Studies have shown that men whose diet is higher in vitamin C are less likely to develop gout. Also, taking additional vitamin C as a dietary supplement (500 to 1500mg/day) can reduce blood uric acid levels.This is achieved by helping to remove uric acid from the body via the kidneys. If you’re considering supplementing your diet, always discuss this with your doctor as vitamin C can (rarely) interact with prescribed medications. High doses of vitamin C can also cause loose stools in some people. 

Sour cherries or sour cherry juice have been used as a natural remedy for gout – and scientific research has shown that a certain type of cherry can reduce blood uric acid levels as well as reduce the inflammation that occurs with gout.

Eating healthily is key 

Eating a balanced diet is important for everyone. A healthy diet helps to control weight and provides all the necessary nutrients needed for maintaining good health. A variety of foods from the four main food groups should be eaten every day, this means: 

  • Plenty of fruit and vegetables – it’s very important to achieve at least 5-a-day, as fruit and vegetables provide fibre, vitamins, minerals and phytonutrients essential for good health 
  • Plenty of bread, other cereals and potatoes – try to eat some whole grains, and use the skin on potatoes to ensure you get the vitamins, mineral and fibre you need 
  • Moderate amounts of meat, fish and alternatives – avoid eating large portions – beware restaurants often serve 8oz of meat for a main 
  • Moderate amounts of dairy products – the recommended amount is three portions of dairy products daily e.g. 200 ml glass of milk, a pot of yoghurt and a 30 mg (matchbox-sized) piece of hard cheese 
  • Reduce or eliminate highly processed foods and drinks (see below) 

Beware sweetened foods and beverages 

Foods and drinks sweetened with fructose (often seen labelled as glucose-fructose syrup or corn syrup), as well as sweetened soft drinks, increase the risk of developing gout, as well as the number gout attacks. 

Sweetened soft drinks, and many commercial fruit juices (especially those from concentrate), are a poor substitute for fruit, as they do not contain any fibre, and are effectively ‘empty- calories’. 

Also be careful buying jams and sweetened condiments. Many manufacturers are now using glucose fructose syrup (also known as high fructose corn syrup), as it is cheaper than cane or beet sugar. 

Diets that are high in refined (easily digested) carbohydrates for example, white bread, white pasta, white rice, biscuits and cakes, also increase the risk of developing type 2 diabetes, and are linked to obesity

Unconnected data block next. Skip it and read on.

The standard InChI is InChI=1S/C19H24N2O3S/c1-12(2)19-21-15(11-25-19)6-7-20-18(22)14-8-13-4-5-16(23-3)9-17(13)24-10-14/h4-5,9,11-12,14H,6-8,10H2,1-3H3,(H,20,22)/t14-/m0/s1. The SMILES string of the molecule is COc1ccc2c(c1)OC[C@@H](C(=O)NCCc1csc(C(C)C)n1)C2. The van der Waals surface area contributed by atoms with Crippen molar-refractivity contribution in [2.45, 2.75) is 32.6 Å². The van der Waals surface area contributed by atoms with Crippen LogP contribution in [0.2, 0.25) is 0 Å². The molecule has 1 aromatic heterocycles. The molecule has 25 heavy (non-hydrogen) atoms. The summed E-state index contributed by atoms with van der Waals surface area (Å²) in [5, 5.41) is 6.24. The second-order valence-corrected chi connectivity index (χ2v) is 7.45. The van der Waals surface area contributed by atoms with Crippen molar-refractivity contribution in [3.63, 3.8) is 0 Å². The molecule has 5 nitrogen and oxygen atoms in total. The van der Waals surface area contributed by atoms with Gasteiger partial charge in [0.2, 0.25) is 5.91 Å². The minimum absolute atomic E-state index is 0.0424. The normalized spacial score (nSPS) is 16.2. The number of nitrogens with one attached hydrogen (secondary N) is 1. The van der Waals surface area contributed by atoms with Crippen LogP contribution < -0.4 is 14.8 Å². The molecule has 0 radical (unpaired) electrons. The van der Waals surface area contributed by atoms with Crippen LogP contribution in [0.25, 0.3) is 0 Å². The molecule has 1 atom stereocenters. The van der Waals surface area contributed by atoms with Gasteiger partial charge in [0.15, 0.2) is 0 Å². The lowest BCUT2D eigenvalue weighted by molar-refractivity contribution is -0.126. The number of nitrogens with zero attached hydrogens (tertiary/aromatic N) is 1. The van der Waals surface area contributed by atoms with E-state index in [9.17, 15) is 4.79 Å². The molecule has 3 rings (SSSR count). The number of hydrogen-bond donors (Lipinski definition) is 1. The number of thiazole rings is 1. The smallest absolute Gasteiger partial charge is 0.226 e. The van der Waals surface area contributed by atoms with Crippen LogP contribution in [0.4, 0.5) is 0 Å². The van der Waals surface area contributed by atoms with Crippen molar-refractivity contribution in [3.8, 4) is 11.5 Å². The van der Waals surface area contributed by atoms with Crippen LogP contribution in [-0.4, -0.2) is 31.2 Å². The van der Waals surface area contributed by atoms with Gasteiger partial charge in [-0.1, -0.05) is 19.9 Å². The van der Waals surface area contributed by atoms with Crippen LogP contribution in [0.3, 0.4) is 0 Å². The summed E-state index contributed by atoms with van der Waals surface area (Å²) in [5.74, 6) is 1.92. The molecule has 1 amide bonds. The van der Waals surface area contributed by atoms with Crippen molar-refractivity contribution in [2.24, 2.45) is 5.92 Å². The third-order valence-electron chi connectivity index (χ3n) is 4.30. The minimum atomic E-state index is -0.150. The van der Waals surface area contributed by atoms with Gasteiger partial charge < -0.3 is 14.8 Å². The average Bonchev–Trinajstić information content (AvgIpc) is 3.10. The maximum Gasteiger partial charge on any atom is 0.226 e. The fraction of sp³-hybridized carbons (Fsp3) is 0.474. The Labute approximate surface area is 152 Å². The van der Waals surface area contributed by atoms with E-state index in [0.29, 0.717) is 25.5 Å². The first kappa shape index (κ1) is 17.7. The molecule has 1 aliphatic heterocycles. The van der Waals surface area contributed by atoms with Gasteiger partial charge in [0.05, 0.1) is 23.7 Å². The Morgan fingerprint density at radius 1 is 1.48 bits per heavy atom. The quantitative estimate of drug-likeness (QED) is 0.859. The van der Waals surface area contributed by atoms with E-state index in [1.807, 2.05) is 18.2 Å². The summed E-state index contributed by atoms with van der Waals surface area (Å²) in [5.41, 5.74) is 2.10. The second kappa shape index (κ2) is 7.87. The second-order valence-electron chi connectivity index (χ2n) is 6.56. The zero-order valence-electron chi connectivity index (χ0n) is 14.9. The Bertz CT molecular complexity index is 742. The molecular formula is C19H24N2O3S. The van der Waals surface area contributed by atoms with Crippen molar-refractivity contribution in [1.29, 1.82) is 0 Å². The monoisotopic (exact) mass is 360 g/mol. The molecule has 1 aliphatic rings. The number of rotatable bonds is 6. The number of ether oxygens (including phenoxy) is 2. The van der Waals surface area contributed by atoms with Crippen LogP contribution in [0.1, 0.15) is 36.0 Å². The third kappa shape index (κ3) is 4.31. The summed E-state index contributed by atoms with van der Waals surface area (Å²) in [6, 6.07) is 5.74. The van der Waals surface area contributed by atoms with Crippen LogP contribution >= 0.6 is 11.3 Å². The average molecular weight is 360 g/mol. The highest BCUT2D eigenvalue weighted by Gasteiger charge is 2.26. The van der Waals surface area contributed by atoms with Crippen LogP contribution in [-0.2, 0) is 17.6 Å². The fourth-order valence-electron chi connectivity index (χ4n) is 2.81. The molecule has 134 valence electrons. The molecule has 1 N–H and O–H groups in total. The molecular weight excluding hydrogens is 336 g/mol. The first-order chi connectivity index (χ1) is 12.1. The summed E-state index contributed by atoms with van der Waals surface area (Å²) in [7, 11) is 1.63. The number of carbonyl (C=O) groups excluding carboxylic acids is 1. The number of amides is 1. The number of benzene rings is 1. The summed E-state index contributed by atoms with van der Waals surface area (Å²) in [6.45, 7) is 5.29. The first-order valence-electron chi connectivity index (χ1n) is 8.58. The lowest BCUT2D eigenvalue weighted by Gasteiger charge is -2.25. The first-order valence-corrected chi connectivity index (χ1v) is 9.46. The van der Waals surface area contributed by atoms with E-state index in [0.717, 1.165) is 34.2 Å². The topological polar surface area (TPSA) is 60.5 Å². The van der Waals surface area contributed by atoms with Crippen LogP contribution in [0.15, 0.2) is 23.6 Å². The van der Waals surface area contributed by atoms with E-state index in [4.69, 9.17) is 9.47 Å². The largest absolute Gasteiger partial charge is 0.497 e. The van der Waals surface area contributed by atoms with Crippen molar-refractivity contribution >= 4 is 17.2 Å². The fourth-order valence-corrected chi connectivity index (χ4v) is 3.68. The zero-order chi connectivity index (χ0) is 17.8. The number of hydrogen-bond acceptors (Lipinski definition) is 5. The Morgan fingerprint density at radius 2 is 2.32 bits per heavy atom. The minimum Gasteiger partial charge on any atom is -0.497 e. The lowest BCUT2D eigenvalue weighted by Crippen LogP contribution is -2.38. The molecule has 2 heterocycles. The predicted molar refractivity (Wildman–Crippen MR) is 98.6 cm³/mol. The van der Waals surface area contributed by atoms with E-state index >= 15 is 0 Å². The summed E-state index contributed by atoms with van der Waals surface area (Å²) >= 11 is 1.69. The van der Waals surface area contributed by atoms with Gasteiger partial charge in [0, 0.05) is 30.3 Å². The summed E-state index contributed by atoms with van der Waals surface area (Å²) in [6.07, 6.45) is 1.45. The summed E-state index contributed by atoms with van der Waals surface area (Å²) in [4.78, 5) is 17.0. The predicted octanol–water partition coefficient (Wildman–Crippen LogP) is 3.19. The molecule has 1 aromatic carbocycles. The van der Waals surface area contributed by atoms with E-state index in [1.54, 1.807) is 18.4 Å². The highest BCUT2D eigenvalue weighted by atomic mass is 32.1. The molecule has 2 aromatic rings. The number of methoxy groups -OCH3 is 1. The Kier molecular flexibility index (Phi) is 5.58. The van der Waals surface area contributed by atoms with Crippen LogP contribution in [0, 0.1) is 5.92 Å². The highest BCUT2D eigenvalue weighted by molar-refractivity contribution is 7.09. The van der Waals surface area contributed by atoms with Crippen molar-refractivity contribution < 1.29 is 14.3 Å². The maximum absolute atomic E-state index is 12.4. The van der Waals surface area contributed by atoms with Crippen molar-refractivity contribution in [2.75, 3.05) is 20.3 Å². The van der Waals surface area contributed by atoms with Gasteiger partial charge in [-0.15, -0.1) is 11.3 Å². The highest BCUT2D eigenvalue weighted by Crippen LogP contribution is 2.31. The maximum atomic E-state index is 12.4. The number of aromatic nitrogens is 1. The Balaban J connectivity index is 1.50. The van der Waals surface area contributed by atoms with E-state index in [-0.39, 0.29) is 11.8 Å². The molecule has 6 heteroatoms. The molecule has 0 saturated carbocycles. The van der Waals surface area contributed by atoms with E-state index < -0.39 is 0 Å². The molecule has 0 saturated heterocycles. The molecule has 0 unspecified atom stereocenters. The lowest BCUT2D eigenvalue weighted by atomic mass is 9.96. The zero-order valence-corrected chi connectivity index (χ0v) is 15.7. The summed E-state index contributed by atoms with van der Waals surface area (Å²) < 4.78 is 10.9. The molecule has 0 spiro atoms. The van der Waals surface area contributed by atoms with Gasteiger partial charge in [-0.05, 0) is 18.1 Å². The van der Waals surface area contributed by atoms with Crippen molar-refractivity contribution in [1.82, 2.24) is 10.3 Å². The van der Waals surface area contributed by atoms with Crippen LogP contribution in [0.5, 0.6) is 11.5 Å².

Therefore, try to avoid sweetened soft drinks, and reduce the amount of sugar in your diet other than fresh fruit. 

Can I drink alcohol? 

Drinking alcohol can increase your risk of developing gout and can bring on a sudden attack if you are already a gout sufferer. Alcohol can raise the level of uric acid in the blood in a number of ways and so trigger a gout attack. Many beers contain large quantities of purines from the fermenting process and alcohol stimulates the production of uric acid by the liver. More importantly, however, alcohol is converted in the body to lactic acid which interferes with the removal of uric acid from the body by the kidneys. 

While it is certainly possible for people with gout to remain well without becoming teetotal, reduction in alcohol consumption is very important particularly if you are drinking more than the recommended healthy limit of 21 units per week for men or 14 units per week for women.

1 unit of alcohol is provided by: 

  • ½ pint of standard strength (3-4% alcohol by volume) beer, lager or cider 
  • 125ml glass of wine (11%, 100ml glass of stronger wine) 
  • Single measure of spirits (25ml) 
  • Single measure of sherry or fortified wine (50ml)

Are some types of alcohol better than others? 

A study has shown that the risk of developing gout is greater in even moderate regular beer drinkers than in those who drink equivalent amounts of alcohol in the form of spirits or wine. Gout was two and a half times more frequent in men who drink two bottles of beer a day while two glasses of wine daily was not associated with an increased risk of developing gout. 

What about reduced alcohol beer? 

We are not aware of any specific studies with low alcohol beers but it seems probable that they are less likely to cause gout. 

Is there a link between gout and binge drinking? 

Some people say that their gout attacks follow quickly after a heavy drinking session. Indeed, it is well established that binge drinking may trigger attacks in people who suffer with gout, even when they are taking medicines to prevent them. 

Should I drink lots of water? 

Yes, drinking fluids reduces the likelihood of crystals forming in the kidneys. As a general rule, drinking 8 large glasses of fluids a day (1.5 litres) is recommended. All drinks, except alcohol, count towards your fluid intake, including caffeine-containing drinks such as tea and coffee. Caffeine can act as a mild diuretic, which means it causes you to pass urine more often. However, regular tea and coffee drinkers develop a natural tolerance to caffeine and will only experience mild dehydration if they consume more than their usual amount. Caffeine itself may have no direct influence on the risk of developing gout, as research has shown that coffee intake, but not tea, may in some people be associated with slightly lower blood levels of uric acid than those drinking the same volumes of tea

This leaflet is not a substitute for professional medical advice and should be used in conjunction with verbal information and treatment given at London Bridge Sports Medicine.